You’ve got big dreams. Perhaps they’re recent, or perhaps they’ve been simmering away at the back of your mind for years. Maybe you haven’t started yet, or maybe you’ve already made a lot of progress.

The problem is, you’ve got a day job.

You’d love to pursue your dreams full time – and you’ve read all the books and blogs about going after your passion – but you simply can’t afford to. Maybe you wouldn’t even want to.

The good news is, you don’t have to quit your job to go after your dreams. You can work round it instead.

Setting Clear Goals

First, be clear about what you’re trying to achieve. That doesn’t need to mean setting yourself some detailed five year plan. It could just be: 

  • Aiming to spend some time each evening on your hobbies
  • Gradually getting some experience in your dream career, perhaps by volunteering
  • Visiting a different country every vacation
  • Getting to the next stage with your music or art

It’s so easy to let your dreams slip away. It’s so easy to keep putting them on hold, hoping that you’ll have more time next month … next year … once the kids are older.

By setting clear, achievable goals, you keep yourself focused.

Finding Your Best Time

A lot of dreams require energy and commitment. They’re not like cleaning out the garage – you have to have a certain amount of inspiration and mental clarity in order to get going.

To figure out your best time of day, experiment! Try working on your rock anthem first thing in the morning, or straight after you get home from work, or on a Sunday afternoon. What feels easiest and most natural for you?

Once you’ve found your best time of day, look for ways to fit your dream into it. That might mean getting a bit creative – perhaps swapping childcare with a friend, or negotiating slightly different work hours with your boss.

Getting Supporters to Cheer You On

In your day job, you’ve got a number of people with an interest in how you’re getting on. Your boss, for instance, is definitely going to notice if you don’t do any work for days on end. And your colleagues will be there to support you, to offer a sympathetic ear when things go wrong, or to answer questions.

When you’re going after your own goals in your own time, it can feel like you’re out on your own. Perhaps your partner doesn’t really “get” your dream, or maybe your friends would laugh if you told them all about it.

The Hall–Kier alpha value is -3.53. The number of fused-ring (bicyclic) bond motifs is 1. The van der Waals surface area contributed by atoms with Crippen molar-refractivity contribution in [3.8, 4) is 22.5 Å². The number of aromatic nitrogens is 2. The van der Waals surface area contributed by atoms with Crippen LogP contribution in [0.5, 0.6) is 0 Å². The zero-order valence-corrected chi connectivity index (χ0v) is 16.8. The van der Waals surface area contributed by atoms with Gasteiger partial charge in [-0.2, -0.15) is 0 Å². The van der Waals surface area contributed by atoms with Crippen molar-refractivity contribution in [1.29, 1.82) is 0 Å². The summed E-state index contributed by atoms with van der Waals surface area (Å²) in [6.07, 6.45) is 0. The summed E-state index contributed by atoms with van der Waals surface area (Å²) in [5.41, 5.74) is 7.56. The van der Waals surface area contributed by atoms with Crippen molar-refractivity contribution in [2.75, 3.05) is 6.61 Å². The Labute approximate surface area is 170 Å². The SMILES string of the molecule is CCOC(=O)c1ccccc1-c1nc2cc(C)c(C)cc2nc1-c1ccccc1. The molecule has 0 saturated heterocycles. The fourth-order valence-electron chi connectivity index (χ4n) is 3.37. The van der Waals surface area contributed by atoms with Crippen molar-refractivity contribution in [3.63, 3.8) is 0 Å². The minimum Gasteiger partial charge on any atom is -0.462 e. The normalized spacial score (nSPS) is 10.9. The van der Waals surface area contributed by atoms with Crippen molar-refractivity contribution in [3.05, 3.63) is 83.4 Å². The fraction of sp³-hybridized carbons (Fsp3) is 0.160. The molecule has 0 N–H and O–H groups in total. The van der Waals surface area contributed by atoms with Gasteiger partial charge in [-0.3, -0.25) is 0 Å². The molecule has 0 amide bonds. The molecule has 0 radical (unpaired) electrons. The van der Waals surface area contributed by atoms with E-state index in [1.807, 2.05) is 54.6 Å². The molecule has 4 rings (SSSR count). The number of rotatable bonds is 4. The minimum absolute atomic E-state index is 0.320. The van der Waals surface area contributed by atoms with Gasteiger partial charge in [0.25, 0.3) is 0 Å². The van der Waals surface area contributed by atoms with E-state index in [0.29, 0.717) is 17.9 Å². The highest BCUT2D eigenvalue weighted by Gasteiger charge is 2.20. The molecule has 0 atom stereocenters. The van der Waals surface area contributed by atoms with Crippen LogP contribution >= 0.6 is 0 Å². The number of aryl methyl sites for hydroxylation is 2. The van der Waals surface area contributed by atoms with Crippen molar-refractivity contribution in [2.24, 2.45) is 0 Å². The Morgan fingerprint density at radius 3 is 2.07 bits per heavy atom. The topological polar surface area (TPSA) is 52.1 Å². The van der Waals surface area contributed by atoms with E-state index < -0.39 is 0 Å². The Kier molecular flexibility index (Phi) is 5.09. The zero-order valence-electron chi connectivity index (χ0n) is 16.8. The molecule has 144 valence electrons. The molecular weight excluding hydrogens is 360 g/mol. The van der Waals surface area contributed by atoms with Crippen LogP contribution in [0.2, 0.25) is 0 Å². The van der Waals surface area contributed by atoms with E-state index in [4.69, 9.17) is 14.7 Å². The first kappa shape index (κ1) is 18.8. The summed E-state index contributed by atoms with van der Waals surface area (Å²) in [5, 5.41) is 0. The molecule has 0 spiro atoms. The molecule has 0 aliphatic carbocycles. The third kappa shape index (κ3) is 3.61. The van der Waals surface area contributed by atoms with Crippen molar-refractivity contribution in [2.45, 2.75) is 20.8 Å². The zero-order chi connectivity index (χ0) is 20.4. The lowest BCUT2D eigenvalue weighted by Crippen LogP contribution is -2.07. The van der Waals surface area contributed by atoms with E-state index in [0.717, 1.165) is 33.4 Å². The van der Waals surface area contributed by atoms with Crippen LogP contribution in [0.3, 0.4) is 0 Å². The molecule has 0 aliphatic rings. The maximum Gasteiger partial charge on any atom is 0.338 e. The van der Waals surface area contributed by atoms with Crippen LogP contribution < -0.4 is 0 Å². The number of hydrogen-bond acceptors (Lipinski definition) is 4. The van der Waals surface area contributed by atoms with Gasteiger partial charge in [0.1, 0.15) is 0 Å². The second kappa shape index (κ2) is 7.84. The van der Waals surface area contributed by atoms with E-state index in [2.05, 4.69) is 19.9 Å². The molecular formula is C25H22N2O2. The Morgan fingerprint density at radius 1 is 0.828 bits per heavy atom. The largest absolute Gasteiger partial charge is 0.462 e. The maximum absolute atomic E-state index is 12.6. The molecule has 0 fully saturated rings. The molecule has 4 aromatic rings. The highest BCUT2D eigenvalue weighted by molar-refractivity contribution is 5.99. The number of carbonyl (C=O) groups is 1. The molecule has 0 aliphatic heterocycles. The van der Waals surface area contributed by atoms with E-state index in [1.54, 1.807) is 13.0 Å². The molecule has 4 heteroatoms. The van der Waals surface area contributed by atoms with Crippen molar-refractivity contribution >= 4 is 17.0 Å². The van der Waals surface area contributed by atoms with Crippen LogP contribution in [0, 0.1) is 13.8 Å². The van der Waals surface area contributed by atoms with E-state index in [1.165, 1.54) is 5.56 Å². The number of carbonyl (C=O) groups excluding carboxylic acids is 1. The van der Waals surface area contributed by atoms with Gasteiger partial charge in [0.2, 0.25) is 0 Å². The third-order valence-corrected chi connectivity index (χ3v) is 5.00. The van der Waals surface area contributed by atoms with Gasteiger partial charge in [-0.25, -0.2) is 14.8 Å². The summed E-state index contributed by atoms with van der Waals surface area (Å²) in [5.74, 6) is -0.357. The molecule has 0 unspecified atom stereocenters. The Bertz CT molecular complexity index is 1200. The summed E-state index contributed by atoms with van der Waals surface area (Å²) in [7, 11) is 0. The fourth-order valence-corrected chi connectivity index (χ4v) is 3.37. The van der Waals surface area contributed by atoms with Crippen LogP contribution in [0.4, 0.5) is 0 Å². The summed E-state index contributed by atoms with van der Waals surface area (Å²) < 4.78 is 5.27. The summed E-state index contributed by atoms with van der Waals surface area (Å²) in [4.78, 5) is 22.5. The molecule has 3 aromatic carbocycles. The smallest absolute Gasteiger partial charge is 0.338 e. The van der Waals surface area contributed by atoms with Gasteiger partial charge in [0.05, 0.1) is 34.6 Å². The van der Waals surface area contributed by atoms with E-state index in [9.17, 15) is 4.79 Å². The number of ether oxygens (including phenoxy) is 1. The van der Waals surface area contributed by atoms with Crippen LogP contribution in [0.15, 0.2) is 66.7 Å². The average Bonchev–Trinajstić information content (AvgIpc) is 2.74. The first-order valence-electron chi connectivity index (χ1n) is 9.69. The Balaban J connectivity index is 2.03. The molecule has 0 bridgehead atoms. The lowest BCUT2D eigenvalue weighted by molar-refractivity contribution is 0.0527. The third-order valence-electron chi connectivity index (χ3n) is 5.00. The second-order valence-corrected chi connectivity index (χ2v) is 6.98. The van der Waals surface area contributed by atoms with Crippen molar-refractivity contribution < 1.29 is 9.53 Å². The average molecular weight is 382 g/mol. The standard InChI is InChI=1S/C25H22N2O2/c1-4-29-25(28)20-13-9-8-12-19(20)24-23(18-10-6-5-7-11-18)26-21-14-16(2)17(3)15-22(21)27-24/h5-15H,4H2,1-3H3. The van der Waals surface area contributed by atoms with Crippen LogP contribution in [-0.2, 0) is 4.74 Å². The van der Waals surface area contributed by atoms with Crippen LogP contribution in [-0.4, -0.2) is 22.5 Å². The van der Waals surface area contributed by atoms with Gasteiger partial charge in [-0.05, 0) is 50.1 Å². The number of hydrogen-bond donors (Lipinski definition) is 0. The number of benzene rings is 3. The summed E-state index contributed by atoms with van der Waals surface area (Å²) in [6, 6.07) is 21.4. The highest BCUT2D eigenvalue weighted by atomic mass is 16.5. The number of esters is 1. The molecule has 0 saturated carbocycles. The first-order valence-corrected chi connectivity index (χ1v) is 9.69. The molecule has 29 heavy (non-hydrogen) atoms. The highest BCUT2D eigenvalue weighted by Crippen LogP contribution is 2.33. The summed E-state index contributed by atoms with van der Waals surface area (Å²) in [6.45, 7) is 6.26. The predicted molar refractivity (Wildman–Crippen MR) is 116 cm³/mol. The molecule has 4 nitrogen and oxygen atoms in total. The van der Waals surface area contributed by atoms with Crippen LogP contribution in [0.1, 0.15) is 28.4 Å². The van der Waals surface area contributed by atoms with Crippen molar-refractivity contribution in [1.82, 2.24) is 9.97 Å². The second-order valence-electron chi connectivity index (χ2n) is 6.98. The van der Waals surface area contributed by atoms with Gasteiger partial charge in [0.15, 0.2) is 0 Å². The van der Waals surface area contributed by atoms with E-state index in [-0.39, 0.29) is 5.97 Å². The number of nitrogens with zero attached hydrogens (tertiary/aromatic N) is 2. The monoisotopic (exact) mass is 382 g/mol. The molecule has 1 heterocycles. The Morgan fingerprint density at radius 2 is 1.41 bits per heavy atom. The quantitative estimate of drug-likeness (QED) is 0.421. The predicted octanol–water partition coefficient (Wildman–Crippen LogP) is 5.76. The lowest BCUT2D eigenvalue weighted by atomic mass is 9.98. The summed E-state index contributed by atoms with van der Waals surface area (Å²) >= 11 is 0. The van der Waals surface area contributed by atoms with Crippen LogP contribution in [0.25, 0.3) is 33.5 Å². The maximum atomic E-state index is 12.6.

Having support, though, makes a huge difference: it can keep you enthusiastic even when things aren’t going well, and it can give you the motivation to carry on.

How about joining a group – in your local area, or online – that’s devoted to your dream? Or finding just one person, perhaps a friend, who’ll help you stay accountable?

Making the Most of Your Day Job

When your day job gets in the way of your dreams, it’s easy to start feeling resentful. But you’ve made a commitment to your job (whether or not you enjoy it), and it’s important to honor that commitment.

Sure, you might have a bit more time for your dreams if you came into work late every day, or pretended to be working while you were really reading about the new guitar you want to buy. But your work will probably suffer, your boss will probably notice, and you’ll feel guilty about it.

Even if your day job is far from ideal, there’s probably something you can gain from it. Maybe that’s a good reference, experience, strong relationships with colleagues or greater self-discipline.

Whatever your dreams are – make time for them, and treat them seriously.



How to Pursue Your Dreams – Despite the Day Job 

In a Tae Kwon Do studio where my sons used to train, there was a sign on the wall that said, "Your goal is to become a black belt." This helped remind them, in the middle of a difficult training, to keep their focus on the goal! In terms of trying to accomplish your goals, how focused are you?  It’s important to ask yourself, "What exactly am I trying to accomplish here?" You really do need to know your destination with as much clarity as possible. Make your goals specific, and put them in writing and then combine them with the power of your own voice and music. (Ideal LifeVision) Your goals must be so clear that a stranger could look at your situation objectively and give you an absolute "yes" or "no" as to whether you've accomplished each goal or not. If you cannot define your destination precisely, how will you know when you've arrived? The period I've found useful for defining and working on specific goals is 90 days. In that period of time, you can make dramatic and measurable changes if you set crystal clear goals. Take a moment to stop and write down a snapshot description of how you want your life to be ninety days from now. • What will your monthly income be?

• How much will you weigh?
• Who will your friends be?
• Where will you be in your career?
• What will your relationship be like?
• What will your web site look like?

Be specific.

Absolute clarity will give you the edge that will keep you on course.